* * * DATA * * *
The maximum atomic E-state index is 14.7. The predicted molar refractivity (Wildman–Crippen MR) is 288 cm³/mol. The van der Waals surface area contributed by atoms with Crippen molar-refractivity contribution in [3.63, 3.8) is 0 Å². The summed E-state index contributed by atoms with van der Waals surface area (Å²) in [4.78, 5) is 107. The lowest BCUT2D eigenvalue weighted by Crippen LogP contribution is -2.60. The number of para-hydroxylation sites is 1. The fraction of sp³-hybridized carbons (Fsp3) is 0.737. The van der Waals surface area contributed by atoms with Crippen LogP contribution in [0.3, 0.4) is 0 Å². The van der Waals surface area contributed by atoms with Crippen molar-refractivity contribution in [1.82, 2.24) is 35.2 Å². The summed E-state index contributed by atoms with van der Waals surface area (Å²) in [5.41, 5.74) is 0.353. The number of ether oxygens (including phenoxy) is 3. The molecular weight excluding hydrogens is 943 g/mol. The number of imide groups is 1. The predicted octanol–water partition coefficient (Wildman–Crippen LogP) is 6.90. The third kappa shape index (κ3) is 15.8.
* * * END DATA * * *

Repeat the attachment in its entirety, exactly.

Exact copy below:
The maximum atomic E-state index is 14.7. The predicted molar refractivity (Wildman–Crippen MR) is 288 cm³/mol. The van der Waals surface area contributed by atoms with Crippen molar-refractivity contribution in [3.63, 3.8) is 0 Å². The summed E-state index contributed by atoms with van der Waals surface area (Å²) in [4.78, 5) is 107. The lowest BCUT2D eigenvalue weighted by Crippen LogP contribution is -2.60. The number of para-hydroxylation sites is 1. The fraction of sp³-hybridized carbons (Fsp3) is 0.737. The van der Waals surface area contributed by atoms with Crippen LogP contribution in [0.3, 0.4) is 0 Å². The van der Waals surface area contributed by atoms with Crippen molar-refractivity contribution in [1.82, 2.24) is 35.2 Å². The summed E-state index contributed by atoms with van der Waals surface area (Å²) in [5.41, 5.74) is 0.353. The number of ether oxygens (including phenoxy) is 3. The molecular weight excluding hydrogens is 943 g/mol. The number of imide groups is 1. The predicted octanol–water partition coefficient (Wildman–Crippen LogP) is 6.90. The third kappa shape index (κ3) is 15.8.